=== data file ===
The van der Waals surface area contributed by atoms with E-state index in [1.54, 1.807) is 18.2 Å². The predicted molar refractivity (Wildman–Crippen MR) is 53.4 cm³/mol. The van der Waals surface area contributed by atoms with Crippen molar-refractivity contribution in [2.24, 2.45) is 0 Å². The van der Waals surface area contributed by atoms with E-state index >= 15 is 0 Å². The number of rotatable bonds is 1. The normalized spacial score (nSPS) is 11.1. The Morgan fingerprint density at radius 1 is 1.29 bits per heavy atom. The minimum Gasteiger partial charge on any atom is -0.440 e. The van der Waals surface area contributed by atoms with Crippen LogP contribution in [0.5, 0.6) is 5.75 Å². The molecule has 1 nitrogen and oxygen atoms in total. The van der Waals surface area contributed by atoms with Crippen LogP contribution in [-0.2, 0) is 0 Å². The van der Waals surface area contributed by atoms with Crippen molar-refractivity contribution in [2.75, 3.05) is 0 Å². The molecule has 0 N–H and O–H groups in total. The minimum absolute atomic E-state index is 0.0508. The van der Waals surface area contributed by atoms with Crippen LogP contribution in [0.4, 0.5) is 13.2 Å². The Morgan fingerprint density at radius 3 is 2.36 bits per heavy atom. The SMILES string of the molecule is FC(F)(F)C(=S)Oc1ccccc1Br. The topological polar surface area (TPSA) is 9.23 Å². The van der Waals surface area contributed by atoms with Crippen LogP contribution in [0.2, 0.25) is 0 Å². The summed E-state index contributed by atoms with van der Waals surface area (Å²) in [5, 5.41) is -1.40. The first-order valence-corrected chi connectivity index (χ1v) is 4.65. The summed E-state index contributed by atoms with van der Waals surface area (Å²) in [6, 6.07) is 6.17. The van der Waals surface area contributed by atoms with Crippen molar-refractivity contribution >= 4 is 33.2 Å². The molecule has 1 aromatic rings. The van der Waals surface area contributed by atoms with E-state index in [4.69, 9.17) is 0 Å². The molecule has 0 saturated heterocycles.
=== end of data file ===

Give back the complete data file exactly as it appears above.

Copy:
The van der Waals surface area contributed by atoms with E-state index in [1.54, 1.807) is 18.2 Å². The predicted molar refractivity (Wildman–Crippen MR) is 53.4 cm³/mol. The van der Waals surface area contributed by atoms with Crippen molar-refractivity contribution in [2.24, 2.45) is 0 Å². The van der Waals surface area contributed by atoms with E-state index >= 15 is 0 Å². The number of rotatable bonds is 1. The normalized spacial score (nSPS) is 11.1. The Morgan fingerprint density at radius 1 is 1.29 bits per heavy atom. The minimum Gasteiger partial charge on any atom is -0.440 e. The van der Waals surface area contributed by atoms with Crippen LogP contribution in [0.5, 0.6) is 5.75 Å². The molecule has 1 nitrogen and oxygen atoms in total. The van der Waals surface area contributed by atoms with Crippen LogP contribution in [-0.2, 0) is 0 Å². The van der Waals surface area contributed by atoms with Crippen molar-refractivity contribution in [2.75, 3.05) is 0 Å². The molecule has 0 N–H and O–H groups in total. The minimum absolute atomic E-state index is 0.0508. The van der Waals surface area contributed by atoms with Crippen LogP contribution in [0.4, 0.5) is 13.2 Å². The Morgan fingerprint density at radius 3 is 2.36 bits per heavy atom. The SMILES string of the molecule is FC(F)(F)C(=S)Oc1ccccc1Br. The topological polar surface area (TPSA) is 9.23 Å². The van der Waals surface area contributed by atoms with Crippen LogP contribution in [0.2, 0.25) is 0 Å². The summed E-state index contributed by atoms with van der Waals surface area (Å²) in [5, 5.41) is -1.40. The first-order valence-corrected chi connectivity index (χ1v) is 4.65. The summed E-state index contributed by atoms with van der Waals surface area (Å²) in [6, 6.07) is 6.17. The van der Waals surface area contributed by atoms with Crippen molar-refractivity contribution >= 4 is 33.2 Å². The molecule has 1 aromatic rings. The van der Waals surface area contributed by atoms with E-state index in [4.69, 9.17) is 0 Å². The molecule has 0 saturated heterocycles.